The apex court had on 27th November last year said that the telecom operators, whose licences were cancelled by it but continued to operate due to delay on government's part to hold fresh auction of 2G spectrum, might have to pay for using the radio waves on the basis of current price.

 

“These existing operators have been permitted by the order of this court to operate till 18 January 2013.

 

“In the event that this court is inclined to continue to permit these existing operators to offer services till the commencement of operation by the successful bidders in the proposed auction, the Government respectfully suggest that this court may impose a condition that such operators will be liable to pay for the spectrum allotted to them, the price discovered for such spectrum in the proposed auction or the reserved price, whichever is higher, with effect from 19th December 2012,” the affidavit said.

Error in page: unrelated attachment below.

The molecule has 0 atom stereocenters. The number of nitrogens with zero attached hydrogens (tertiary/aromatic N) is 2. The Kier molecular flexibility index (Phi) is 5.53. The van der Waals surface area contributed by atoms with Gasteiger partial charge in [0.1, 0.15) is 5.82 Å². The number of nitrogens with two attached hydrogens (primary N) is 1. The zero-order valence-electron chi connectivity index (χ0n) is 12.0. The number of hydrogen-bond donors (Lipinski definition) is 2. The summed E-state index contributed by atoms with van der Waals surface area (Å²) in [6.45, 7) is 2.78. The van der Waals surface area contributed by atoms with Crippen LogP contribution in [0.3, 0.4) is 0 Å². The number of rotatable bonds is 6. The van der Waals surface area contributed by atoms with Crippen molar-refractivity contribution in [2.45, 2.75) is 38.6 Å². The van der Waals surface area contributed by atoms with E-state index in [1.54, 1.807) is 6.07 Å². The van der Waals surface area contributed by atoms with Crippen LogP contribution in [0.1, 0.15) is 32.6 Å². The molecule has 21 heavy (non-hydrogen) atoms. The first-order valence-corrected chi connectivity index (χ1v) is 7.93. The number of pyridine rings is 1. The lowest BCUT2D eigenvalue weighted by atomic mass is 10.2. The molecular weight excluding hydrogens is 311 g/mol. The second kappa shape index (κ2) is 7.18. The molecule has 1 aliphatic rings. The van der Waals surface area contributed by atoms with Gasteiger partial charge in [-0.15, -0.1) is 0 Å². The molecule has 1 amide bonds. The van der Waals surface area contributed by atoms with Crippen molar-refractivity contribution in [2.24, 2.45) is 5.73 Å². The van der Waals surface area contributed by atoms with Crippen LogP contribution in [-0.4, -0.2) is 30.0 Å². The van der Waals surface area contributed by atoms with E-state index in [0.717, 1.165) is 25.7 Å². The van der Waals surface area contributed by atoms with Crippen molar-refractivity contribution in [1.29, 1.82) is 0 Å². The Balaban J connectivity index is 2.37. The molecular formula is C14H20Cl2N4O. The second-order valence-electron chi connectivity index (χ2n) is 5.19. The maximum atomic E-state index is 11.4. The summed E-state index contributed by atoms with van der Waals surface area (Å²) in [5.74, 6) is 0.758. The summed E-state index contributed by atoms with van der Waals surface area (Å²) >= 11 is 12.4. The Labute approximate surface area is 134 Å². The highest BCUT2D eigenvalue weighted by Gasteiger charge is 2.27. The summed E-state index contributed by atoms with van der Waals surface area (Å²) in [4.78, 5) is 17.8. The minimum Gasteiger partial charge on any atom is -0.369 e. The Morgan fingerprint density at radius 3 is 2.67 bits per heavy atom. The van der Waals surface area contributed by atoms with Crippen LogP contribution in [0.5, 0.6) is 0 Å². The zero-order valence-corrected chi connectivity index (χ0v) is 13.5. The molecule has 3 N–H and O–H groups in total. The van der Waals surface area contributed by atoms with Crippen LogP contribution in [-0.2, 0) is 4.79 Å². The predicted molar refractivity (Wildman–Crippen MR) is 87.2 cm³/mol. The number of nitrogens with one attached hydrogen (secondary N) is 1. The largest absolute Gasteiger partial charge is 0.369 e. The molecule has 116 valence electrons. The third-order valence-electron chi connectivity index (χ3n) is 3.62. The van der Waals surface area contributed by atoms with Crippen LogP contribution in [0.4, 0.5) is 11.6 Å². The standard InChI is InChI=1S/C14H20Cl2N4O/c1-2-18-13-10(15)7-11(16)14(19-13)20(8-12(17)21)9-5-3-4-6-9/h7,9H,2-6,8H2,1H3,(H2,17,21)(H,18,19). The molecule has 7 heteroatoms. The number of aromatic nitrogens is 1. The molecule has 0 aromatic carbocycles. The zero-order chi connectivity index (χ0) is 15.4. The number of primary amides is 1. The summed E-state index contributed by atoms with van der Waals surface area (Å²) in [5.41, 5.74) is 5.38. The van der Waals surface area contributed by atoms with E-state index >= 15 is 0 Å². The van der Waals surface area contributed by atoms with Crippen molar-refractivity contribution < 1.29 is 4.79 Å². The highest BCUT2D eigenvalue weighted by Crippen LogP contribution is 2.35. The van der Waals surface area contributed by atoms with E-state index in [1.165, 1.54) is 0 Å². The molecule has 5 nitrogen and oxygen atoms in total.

The apex court had on 2nd February 2012, quashed 122 2G licences while allowing the telecom operators to run their services for four months after which the order was to become operative.

 

The date expired on 2nd May but the apex court allowed the operators to continue providing services as the Centre failed to put the spectrum on auction which was done only on 12 November 2012.

 

In the affidavit, filed by telecom secretary R Chandrashekhar, the DoT said that they are committed to ensure that the auction is conducted “fairly and impartially”.

 

“The Government of India is committed to ensuring that such auction is conducted fairly and impartially and in a manner that all eligible persons can participate in the auction in keeping with the principles enunciated by this court in its judgement dated 2 February 2012.

 

“It is respectfully stated that existing operators whose licences stand quashed may or may not evince interest in such an auction if they are not allowed to offer their services pending conduct of such an auction and this may impact the discovery of an optimal price for spectrum,” it said.